But seriously, the Guggenheim Museum was the purpose of the visit and it really lived up to expectations. It is an astonishing piece of architecture and the centre-piece of a full scale redevelopment of the city. Previously the centre of Bilbao was Industry and Port, but in the 80's this all suffered massive decline and moved out to the coast and the mouth of the river. This left a huge 'brown-field' site which the local and national government had the courage to earmark for 'something completely different'.

This massive redevelopment has engendered a very positive, lively atmosphere. As part of this development the city now has a new metro system and also has installed a tram system.

All in all a short but sweet and memorable birthday!

Sunday, May 20, 2007

Cahors Wine Festival

An event not to be missed!!! An evening full of ambiance, fantastic bands and lots of free wine.

By accident rather than design, we didn't arrive at the tiny village of Albas until just after 5pm but it was the ideal time to get there. The Wine Festival started at 10am but the bands didn't start playing until 5pm. The action took place the lenght of the 'main street' (as you can see) with a total of 9 Vignerons offering free wine. We had to pay 13 euros to get in to the festival but you got a glass with this so that you could keep getting it topped up whenever you wanted.
Each wine producer was based in a small 'Cave' and each cave had a band playing (although some perhaps had a rota, we're not sure!)
There was a large selection of types of music on offer, from Trad jazz, through Blues, Modern jazz, Folk to Accapella (? unaccompanied singing). For us the best band of the evening were called (translated) 'The Mystery of the Elephants' who were a cabaret as well as brilliant musicians!
We decided that we'd better have something to eat to soak up the booze, but then, about half past six it began to drizzle, gradually turning to rain. This was a shame as it had been really nice, wandering up and down the 'strip' with a glass in your hand! However the rain wasn't stopping the arrival of a lot more, albeit younger, people. So, at about 8 we left, and Sue drove home (wasn't she good?). I had been pre-warned that you would need a tee-total driver, as, the longer the night went on, the more Police presence there was.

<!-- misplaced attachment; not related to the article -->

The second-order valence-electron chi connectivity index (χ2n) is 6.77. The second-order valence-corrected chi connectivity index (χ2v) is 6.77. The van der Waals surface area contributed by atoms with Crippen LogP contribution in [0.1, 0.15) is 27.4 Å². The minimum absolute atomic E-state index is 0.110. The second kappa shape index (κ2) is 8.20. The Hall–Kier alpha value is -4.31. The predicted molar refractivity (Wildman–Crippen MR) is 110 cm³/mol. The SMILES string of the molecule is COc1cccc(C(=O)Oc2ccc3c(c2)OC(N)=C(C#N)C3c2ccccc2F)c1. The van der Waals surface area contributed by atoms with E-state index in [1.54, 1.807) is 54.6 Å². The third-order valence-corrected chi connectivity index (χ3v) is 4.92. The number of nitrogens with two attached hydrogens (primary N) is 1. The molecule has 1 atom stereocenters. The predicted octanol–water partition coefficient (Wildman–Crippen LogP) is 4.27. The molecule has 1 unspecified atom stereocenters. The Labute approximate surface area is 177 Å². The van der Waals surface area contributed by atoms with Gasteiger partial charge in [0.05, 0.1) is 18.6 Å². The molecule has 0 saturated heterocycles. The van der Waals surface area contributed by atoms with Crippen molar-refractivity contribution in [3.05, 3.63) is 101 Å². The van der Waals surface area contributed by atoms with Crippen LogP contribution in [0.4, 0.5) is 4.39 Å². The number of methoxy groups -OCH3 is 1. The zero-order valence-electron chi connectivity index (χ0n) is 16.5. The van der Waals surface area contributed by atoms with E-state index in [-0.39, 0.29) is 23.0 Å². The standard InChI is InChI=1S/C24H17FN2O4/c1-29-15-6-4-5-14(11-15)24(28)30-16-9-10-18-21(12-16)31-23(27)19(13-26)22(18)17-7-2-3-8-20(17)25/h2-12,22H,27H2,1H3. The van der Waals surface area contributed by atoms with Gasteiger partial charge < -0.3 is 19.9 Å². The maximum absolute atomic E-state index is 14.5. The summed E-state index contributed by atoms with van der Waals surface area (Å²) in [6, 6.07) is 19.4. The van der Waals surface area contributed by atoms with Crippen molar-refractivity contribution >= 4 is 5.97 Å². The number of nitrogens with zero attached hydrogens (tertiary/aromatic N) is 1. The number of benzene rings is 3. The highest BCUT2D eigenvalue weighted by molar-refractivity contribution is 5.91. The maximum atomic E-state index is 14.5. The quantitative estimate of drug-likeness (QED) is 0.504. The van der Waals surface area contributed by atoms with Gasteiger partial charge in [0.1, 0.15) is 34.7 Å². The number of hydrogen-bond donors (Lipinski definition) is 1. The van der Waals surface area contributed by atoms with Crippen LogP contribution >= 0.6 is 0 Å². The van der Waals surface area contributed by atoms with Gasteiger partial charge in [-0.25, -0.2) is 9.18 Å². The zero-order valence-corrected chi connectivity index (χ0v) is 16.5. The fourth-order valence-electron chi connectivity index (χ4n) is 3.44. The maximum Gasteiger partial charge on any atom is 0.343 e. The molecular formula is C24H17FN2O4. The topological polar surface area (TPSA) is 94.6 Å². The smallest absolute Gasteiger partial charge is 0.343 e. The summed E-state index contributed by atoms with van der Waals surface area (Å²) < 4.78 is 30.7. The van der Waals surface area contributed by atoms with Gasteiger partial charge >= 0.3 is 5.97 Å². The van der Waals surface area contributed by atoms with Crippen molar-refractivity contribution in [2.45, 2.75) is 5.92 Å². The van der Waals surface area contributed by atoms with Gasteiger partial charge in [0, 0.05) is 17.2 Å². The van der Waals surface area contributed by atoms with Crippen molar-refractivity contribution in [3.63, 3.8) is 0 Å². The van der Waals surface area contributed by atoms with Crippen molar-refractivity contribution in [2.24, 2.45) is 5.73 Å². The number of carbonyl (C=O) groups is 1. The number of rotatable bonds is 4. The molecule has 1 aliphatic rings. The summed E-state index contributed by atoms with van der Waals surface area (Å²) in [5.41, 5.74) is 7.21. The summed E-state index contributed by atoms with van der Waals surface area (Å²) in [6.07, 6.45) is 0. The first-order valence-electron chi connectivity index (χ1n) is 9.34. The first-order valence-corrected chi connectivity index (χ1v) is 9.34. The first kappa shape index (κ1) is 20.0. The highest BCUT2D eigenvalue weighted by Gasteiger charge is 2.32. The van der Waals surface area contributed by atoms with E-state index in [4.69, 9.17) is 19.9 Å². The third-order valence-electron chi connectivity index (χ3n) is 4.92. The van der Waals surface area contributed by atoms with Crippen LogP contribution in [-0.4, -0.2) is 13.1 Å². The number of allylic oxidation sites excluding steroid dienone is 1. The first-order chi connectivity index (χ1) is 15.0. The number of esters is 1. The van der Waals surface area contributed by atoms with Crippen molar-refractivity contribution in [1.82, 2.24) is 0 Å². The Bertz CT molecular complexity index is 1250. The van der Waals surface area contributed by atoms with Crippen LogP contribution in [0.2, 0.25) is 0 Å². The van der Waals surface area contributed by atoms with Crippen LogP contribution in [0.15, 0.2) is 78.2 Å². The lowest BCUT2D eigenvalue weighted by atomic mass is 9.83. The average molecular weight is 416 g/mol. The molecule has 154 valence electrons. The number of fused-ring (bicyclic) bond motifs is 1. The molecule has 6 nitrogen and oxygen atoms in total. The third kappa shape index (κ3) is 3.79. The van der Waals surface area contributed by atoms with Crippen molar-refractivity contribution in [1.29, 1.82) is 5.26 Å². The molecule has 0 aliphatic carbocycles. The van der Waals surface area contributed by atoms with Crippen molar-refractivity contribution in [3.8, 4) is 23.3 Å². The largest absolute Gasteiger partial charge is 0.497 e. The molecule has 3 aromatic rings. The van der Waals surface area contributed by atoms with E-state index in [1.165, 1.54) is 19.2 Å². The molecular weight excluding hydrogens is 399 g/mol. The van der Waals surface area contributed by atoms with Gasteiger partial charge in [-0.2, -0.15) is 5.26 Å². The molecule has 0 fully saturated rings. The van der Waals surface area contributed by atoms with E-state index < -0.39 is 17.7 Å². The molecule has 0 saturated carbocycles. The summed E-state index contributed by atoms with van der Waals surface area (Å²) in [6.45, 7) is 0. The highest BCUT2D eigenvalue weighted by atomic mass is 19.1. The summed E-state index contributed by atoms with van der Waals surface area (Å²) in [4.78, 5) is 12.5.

Unfortunately therefore, we missed the full evening's entertainment, and a bowl of French Onion Soup which was to be given out from 11pm onwards until the finish at 1am
All in all we had a great evening, heard some really good musicians, and found one REALLY nice wine, so we now know where to take anyone wanting to buy good wine.

Carpentry update

Encouraged by the ease of making the Barn door, I'm making my first pair of shutters, (or volets). We have this one window at the front which has no shutters and so I'm using this opportunity to see what's involved in making them. The idea is that I will make new shutters for all of the windows, existing and planned, so that they all match. The actual 'wood' part is no big deal; it's the staining/painting (the jury is still out on this), fitting the window furniture and then the hanging which will take the time!

Wednesday, May 16, 2007

The Miracles of Modern Tools

As the weather remains very unsettled with lots of showers passing through, I decided to start on some carpentry. I had previously bought wood to allow me to make a new door for the barn so I went for it! I have to say that I am amazed at how easy modern power tools make it for anyone with even a modicum of technical know-how to produce a 'professional' looking article.

With the help of a radial saw, circular saw, planner and battery screw driver, I was able to make the door in the photo in about 2 hours. The radial saw was one of the power tools that the previous owners left here, and when I got it out of the box, it had never been used!

One slight problem we are beginning to have is that the 'caves', which I cleared out some months ago, are now gradually becoming full up again. The 'cave' under our bedroom is looking full with garden equipment, diggers, my tools etc, etc. The 'cave' under the lounge now has the cement mixer, trailer and, as you can see, is set up for wood-working! I think that all of this will eventually have to go into the barn once we start working on the house.